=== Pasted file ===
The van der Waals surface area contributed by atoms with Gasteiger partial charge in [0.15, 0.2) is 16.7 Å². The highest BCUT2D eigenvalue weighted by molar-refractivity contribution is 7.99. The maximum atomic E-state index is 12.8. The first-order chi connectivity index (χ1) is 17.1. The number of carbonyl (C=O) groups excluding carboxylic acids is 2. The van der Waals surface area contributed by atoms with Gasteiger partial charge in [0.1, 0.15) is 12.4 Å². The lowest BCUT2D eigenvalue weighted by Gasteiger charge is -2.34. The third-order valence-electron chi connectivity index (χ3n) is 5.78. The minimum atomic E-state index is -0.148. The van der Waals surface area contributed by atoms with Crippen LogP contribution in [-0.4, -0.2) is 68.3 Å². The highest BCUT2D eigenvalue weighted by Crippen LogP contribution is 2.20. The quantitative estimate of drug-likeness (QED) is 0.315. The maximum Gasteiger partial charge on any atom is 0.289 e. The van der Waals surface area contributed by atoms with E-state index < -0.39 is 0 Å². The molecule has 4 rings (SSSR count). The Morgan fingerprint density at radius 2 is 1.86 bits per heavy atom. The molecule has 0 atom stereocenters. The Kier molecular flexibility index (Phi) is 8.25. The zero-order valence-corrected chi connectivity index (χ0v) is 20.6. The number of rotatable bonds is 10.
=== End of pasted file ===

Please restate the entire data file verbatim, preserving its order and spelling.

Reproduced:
The van der Waals surface area contributed by atoms with Gasteiger partial charge in [0.15, 0.2) is 16.7 Å². The highest BCUT2D eigenvalue weighted by molar-refractivity contribution is 7.99. The maximum atomic E-state index is 12.8. The first-order chi connectivity index (χ1) is 17.1. The number of carbonyl (C=O) groups excluding carboxylic acids is 2. The van der Waals surface area contributed by atoms with Gasteiger partial charge in [0.1, 0.15) is 12.4 Å². The lowest BCUT2D eigenvalue weighted by Gasteiger charge is -2.34. The third-order valence-electron chi connectivity index (χ3n) is 5.78. The minimum atomic E-state index is -0.148. The van der Waals surface area contributed by atoms with Crippen LogP contribution in [-0.4, -0.2) is 68.3 Å². The highest BCUT2D eigenvalue weighted by Crippen LogP contribution is 2.20. The quantitative estimate of drug-likeness (QED) is 0.315. The maximum Gasteiger partial charge on any atom is 0.289 e. The van der Waals surface area contributed by atoms with E-state index < -0.39 is 0 Å². The molecule has 4 rings (SSSR count). The Morgan fingerprint density at radius 2 is 1.86 bits per heavy atom. The molecule has 0 atom stereocenters. The Kier molecular flexibility index (Phi) is 8.25. The zero-order valence-corrected chi connectivity index (χ0v) is 20.6. The number of rotatable bonds is 10.